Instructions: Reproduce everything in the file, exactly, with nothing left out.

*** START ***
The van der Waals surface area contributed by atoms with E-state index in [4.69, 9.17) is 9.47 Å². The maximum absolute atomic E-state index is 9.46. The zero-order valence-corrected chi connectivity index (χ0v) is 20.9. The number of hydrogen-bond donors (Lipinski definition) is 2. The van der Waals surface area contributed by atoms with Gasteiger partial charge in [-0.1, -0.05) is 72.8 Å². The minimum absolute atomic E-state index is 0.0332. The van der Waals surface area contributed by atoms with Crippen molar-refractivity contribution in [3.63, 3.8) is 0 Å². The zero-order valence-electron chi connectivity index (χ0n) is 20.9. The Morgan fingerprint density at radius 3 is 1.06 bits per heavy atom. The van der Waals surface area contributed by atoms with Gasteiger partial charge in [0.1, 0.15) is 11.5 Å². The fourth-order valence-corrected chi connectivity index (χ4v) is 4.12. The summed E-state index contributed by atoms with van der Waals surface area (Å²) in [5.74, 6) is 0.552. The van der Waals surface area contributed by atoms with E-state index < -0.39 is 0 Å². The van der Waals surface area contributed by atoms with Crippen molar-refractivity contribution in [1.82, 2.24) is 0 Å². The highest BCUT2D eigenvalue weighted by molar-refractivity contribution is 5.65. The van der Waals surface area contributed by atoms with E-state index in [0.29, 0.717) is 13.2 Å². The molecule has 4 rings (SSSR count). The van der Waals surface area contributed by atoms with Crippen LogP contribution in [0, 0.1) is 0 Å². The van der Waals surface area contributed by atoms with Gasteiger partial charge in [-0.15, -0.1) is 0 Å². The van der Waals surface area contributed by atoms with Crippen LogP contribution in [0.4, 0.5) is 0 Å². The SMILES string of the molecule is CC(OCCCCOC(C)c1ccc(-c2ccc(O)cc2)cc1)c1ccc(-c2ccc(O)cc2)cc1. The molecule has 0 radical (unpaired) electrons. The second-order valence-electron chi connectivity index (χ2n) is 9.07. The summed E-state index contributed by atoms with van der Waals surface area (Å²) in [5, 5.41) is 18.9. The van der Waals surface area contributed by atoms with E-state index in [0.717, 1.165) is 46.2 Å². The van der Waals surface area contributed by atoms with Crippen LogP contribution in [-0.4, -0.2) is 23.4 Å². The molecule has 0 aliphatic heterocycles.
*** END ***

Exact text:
The van der Waals surface area contributed by atoms with E-state index in [4.69, 9.17) is 9.47 Å². The maximum absolute atomic E-state index is 9.46. The zero-order valence-corrected chi connectivity index (χ0v) is 20.9. The number of hydrogen-bond donors (Lipinski definition) is 2. The van der Waals surface area contributed by atoms with Gasteiger partial charge in [-0.1, -0.05) is 72.8 Å². The minimum absolute atomic E-state index is 0.0332. The van der Waals surface area contributed by atoms with Crippen molar-refractivity contribution in [3.63, 3.8) is 0 Å². The zero-order valence-electron chi connectivity index (χ0n) is 20.9. The Morgan fingerprint density at radius 3 is 1.06 bits per heavy atom. The van der Waals surface area contributed by atoms with Gasteiger partial charge in [0.1, 0.15) is 11.5 Å². The fourth-order valence-corrected chi connectivity index (χ4v) is 4.12. The summed E-state index contributed by atoms with van der Waals surface area (Å²) in [5.74, 6) is 0.552. The van der Waals surface area contributed by atoms with E-state index < -0.39 is 0 Å². The van der Waals surface area contributed by atoms with Crippen molar-refractivity contribution in [1.82, 2.24) is 0 Å². The highest BCUT2D eigenvalue weighted by molar-refractivity contribution is 5.65. The van der Waals surface area contributed by atoms with E-state index in [0.29, 0.717) is 13.2 Å². The molecule has 4 rings (SSSR count). The van der Waals surface area contributed by atoms with Crippen LogP contribution in [0, 0.1) is 0 Å². The van der Waals surface area contributed by atoms with Gasteiger partial charge in [-0.15, -0.1) is 0 Å². The van der Waals surface area contributed by atoms with Crippen LogP contribution in [0.4, 0.5) is 0 Å². The SMILES string of the molecule is CC(OCCCCOC(C)c1ccc(-c2ccc(O)cc2)cc1)c1ccc(-c2ccc(O)cc2)cc1. The molecule has 0 radical (unpaired) electrons. The second-order valence-electron chi connectivity index (χ2n) is 9.07. The summed E-state index contributed by atoms with van der Waals surface area (Å²) in [5, 5.41) is 18.9. The van der Waals surface area contributed by atoms with E-state index in [0.717, 1.165) is 46.2 Å². The van der Waals surface area contributed by atoms with Crippen LogP contribution in [-0.4, -0.2) is 23.4 Å². The molecule has 0 aliphatic heterocycles.